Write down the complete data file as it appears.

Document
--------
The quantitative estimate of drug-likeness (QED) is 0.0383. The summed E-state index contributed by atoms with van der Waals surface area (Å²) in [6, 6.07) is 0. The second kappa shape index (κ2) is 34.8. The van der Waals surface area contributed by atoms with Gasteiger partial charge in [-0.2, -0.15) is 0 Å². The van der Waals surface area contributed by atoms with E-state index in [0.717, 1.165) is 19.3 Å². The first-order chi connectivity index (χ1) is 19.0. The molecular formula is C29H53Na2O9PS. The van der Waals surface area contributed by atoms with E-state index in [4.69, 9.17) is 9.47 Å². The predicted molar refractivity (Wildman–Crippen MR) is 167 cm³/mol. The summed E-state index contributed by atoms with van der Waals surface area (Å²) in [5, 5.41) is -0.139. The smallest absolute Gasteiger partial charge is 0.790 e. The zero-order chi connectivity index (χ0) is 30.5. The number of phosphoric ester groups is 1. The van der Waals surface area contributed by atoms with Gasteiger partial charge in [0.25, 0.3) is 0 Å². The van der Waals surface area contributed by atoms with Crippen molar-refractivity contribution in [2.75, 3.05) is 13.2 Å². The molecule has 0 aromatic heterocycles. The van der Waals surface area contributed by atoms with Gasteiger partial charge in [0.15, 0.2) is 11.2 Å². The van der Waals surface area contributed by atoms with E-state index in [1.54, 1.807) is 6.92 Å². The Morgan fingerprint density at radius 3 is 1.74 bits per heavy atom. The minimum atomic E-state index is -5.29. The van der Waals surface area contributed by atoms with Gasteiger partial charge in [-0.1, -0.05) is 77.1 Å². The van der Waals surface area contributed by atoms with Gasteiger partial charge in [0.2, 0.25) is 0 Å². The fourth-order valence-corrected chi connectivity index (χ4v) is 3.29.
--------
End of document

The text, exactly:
The quantitative estimate of drug-likeness (QED) is 0.0383. The summed E-state index contributed by atoms with van der Waals surface area (Å²) in [6, 6.07) is 0. The second kappa shape index (κ2) is 34.8. The van der Waals surface area contributed by atoms with Gasteiger partial charge in [-0.2, -0.15) is 0 Å². The van der Waals surface area contributed by atoms with E-state index in [0.717, 1.165) is 19.3 Å². The first-order chi connectivity index (χ1) is 19.0. The molecular formula is C29H53Na2O9PS. The van der Waals surface area contributed by atoms with E-state index in [4.69, 9.17) is 9.47 Å². The predicted molar refractivity (Wildman–Crippen MR) is 167 cm³/mol. The summed E-state index contributed by atoms with van der Waals surface area (Å²) in [5, 5.41) is -0.139. The smallest absolute Gasteiger partial charge is 0.790 e. The zero-order chi connectivity index (χ0) is 30.5. The number of phosphoric ester groups is 1. The van der Waals surface area contributed by atoms with Gasteiger partial charge in [0.25, 0.3) is 0 Å². The van der Waals surface area contributed by atoms with Crippen molar-refractivity contribution in [2.75, 3.05) is 13.2 Å². The molecule has 0 aromatic heterocycles. The van der Waals surface area contributed by atoms with Gasteiger partial charge in [0.15, 0.2) is 11.2 Å². The van der Waals surface area contributed by atoms with E-state index in [1.54, 1.807) is 6.92 Å². The Morgan fingerprint density at radius 3 is 1.74 bits per heavy atom. The minimum atomic E-state index is -5.29. The van der Waals surface area contributed by atoms with Gasteiger partial charge in [-0.1, -0.05) is 77.1 Å². The van der Waals surface area contributed by atoms with Gasteiger partial charge in [0.2, 0.25) is 0 Å². The fourth-order valence-corrected chi connectivity index (χ4v) is 3.29.